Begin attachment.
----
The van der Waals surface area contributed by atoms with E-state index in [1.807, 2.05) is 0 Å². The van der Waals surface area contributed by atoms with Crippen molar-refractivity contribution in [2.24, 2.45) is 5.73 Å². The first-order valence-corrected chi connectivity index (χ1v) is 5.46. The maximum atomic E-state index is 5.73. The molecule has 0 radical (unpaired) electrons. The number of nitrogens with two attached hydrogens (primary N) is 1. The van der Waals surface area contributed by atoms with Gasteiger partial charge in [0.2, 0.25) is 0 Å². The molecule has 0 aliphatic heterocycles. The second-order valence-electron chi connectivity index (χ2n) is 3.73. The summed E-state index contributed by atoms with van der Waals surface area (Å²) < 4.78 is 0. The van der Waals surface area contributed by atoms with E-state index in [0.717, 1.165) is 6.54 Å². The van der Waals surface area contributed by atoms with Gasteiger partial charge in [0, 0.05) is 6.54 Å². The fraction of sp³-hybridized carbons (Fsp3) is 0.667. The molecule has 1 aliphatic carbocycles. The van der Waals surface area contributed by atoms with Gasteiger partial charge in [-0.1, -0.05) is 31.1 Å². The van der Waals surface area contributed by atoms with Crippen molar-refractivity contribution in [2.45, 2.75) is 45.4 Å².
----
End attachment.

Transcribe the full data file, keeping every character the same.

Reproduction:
The van der Waals surface area contributed by atoms with E-state index in [1.807, 2.05) is 0 Å². The van der Waals surface area contributed by atoms with Crippen molar-refractivity contribution in [2.24, 2.45) is 5.73 Å². The first-order valence-corrected chi connectivity index (χ1v) is 5.46. The maximum atomic E-state index is 5.73. The molecule has 0 radical (unpaired) electrons. The number of nitrogens with two attached hydrogens (primary N) is 1. The van der Waals surface area contributed by atoms with Gasteiger partial charge in [0.2, 0.25) is 0 Å². The molecule has 0 aliphatic heterocycles. The second-order valence-electron chi connectivity index (χ2n) is 3.73. The summed E-state index contributed by atoms with van der Waals surface area (Å²) < 4.78 is 0. The van der Waals surface area contributed by atoms with E-state index in [0.717, 1.165) is 6.54 Å². The van der Waals surface area contributed by atoms with Gasteiger partial charge in [0, 0.05) is 6.54 Å². The fraction of sp³-hybridized carbons (Fsp3) is 0.667. The molecule has 1 aliphatic carbocycles. The van der Waals surface area contributed by atoms with Gasteiger partial charge in [-0.1, -0.05) is 31.1 Å². The van der Waals surface area contributed by atoms with Crippen molar-refractivity contribution in [2.45, 2.75) is 45.4 Å².